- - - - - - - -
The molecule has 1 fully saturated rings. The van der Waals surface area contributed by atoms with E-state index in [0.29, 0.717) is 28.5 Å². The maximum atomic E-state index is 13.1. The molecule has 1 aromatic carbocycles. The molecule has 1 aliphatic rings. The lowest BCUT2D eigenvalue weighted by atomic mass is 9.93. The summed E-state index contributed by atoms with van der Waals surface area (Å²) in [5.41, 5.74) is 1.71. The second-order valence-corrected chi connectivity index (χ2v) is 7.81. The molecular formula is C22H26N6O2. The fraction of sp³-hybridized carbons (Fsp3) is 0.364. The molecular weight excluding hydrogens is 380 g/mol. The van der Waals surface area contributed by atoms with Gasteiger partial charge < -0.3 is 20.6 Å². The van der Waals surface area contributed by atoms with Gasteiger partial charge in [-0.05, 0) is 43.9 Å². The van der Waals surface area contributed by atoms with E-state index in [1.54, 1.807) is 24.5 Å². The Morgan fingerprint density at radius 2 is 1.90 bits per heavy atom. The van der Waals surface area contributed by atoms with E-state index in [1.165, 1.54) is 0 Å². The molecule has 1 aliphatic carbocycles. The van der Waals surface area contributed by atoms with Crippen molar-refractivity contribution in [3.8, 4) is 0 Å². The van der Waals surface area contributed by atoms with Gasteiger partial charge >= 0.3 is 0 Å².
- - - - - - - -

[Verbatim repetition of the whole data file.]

The molecule has 1 fully saturated rings. The van der Waals surface area contributed by atoms with E-state index in [0.29, 0.717) is 28.5 Å². The maximum atomic E-state index is 13.1. The molecule has 1 aromatic carbocycles. The molecule has 1 aliphatic rings. The lowest BCUT2D eigenvalue weighted by atomic mass is 9.93. The summed E-state index contributed by atoms with van der Waals surface area (Å²) in [5.41, 5.74) is 1.71. The second-order valence-corrected chi connectivity index (χ2v) is 7.81. The molecular formula is C22H26N6O2. The fraction of sp³-hybridized carbons (Fsp3) is 0.364. The molecular weight excluding hydrogens is 380 g/mol. The van der Waals surface area contributed by atoms with Gasteiger partial charge < -0.3 is 20.6 Å². The van der Waals surface area contributed by atoms with Gasteiger partial charge in [-0.05, 0) is 43.9 Å². The van der Waals surface area contributed by atoms with E-state index in [1.54, 1.807) is 24.5 Å². The Morgan fingerprint density at radius 2 is 1.90 bits per heavy atom. The van der Waals surface area contributed by atoms with E-state index in [1.165, 1.54) is 0 Å². The molecule has 1 aliphatic carbocycles. The van der Waals surface area contributed by atoms with Crippen molar-refractivity contribution in [3.8, 4) is 0 Å². The van der Waals surface area contributed by atoms with Gasteiger partial charge >= 0.3 is 0 Å².